I forget that Spring makes me fall in love with laboring over a meal again.
That it re-enlivens my desires and passion and craving for art. I forget that Spring is art.
Spring's pollen makes me and my dog sneeze (correct, I did get the dog, forever weighing ten pounds, that has allergies), but I'll happily stroll in it. I'll cut up my wilted tulips and smear them, pollen and all, on my counter with my coffee just to see my favorite things next to each other in the morning light, dancing softly for me alone.
In the Spring, there is new life.
This past week I flew down to Florida and observed that death is indeed actually horrible. The death of a grandparent in your mid-twenties is not all that uncommon, the story I began to write in my head when I received the news and people began to cry and purse their lips and regret. A voice spoke to me in my head on my first flight, "let yourself cry." I don't know who it was, though I have an idea, and I arrived to the funeral prepared to allow myself to react however it happened. It may be common to lose grandparents on the brink of turning a century, but that is not the story I have. It would be an easier one to tell.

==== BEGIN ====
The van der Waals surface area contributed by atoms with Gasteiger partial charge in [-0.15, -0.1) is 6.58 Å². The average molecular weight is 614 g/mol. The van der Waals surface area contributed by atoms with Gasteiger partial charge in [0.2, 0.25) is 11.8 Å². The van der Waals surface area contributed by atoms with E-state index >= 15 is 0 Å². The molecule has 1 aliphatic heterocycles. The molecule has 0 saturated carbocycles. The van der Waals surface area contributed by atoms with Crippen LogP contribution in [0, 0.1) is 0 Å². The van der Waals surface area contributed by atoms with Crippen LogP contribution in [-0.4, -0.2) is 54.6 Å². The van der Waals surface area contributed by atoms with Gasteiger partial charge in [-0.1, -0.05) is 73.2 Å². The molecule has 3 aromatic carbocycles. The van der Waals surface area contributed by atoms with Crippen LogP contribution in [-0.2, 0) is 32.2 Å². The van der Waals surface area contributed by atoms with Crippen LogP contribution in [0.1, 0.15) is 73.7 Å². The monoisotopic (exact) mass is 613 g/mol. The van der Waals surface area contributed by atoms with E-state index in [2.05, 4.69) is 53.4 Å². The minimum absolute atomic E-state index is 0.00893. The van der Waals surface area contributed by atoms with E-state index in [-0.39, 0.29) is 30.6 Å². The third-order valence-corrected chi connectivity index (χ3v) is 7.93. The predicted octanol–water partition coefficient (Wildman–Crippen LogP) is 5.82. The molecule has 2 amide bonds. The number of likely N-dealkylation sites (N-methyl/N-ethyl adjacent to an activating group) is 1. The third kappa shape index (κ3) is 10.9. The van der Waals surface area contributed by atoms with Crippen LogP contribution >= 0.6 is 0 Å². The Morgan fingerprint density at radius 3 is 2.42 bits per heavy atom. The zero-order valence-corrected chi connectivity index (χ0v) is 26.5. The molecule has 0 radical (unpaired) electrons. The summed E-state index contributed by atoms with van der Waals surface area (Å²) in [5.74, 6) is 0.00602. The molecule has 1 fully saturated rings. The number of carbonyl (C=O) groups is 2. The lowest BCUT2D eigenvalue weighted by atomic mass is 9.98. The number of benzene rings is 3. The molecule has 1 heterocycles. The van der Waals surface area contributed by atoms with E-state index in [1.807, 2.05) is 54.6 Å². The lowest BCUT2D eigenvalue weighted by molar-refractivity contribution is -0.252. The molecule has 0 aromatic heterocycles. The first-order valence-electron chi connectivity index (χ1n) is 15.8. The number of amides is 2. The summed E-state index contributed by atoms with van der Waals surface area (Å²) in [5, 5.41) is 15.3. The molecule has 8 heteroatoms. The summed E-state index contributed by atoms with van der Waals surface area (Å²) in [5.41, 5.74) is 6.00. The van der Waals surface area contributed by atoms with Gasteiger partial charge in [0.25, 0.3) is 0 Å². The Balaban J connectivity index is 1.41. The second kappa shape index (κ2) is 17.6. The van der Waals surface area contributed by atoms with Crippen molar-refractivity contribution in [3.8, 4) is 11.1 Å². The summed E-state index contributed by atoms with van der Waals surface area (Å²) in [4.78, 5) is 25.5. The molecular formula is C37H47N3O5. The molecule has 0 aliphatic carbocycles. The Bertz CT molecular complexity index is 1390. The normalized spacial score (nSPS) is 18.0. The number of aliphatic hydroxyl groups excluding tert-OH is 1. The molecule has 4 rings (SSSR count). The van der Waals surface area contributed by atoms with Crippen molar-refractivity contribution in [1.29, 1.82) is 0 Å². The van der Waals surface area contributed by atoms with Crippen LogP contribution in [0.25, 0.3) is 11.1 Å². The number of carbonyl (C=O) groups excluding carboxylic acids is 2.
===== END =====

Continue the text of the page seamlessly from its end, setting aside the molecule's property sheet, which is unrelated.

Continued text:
I have not stopped crying.
Determined as I was to announce that this death wasn't about me, for whatever reason I'm not really sure, it is about my father who let himself weep uncontrollably and it is about my grandpa, not related by blood but (perhaps more profoundly) related by life, who didn't know how to let himself do anything but remember the last months of tucking his wife in and doing her laundry and how much she loved lemon cake. Those ingredients make this death unavoidable.
Two weekends ago John and I celebrated the reason we have Life, and that horrible death that made it possible. My family was gone, though we were lucky to savor his, and it was quiet. But we celebrated. And then I experienced this death.
I did not want to write about this here. I am determined for this blog to not be the cultural resolution for my every woe, passing thought and major moment. That is not the writer I want to be. That is easy and it is weak and I certainly wouldn't want to read it. In being given new life however, death is a necessary part of it. So I'm reminding myself of that here. I may need to read it sometime later in life.
I am going to ride the wind of this energy as far as it will take me. Artistic droughts happen. Culinary droughts happen (whatever, sometimes they last a lifetime, ahem). Loss happens and takes more of your breath than you budgeted. New Life comes in the Spring, and you will breathe again.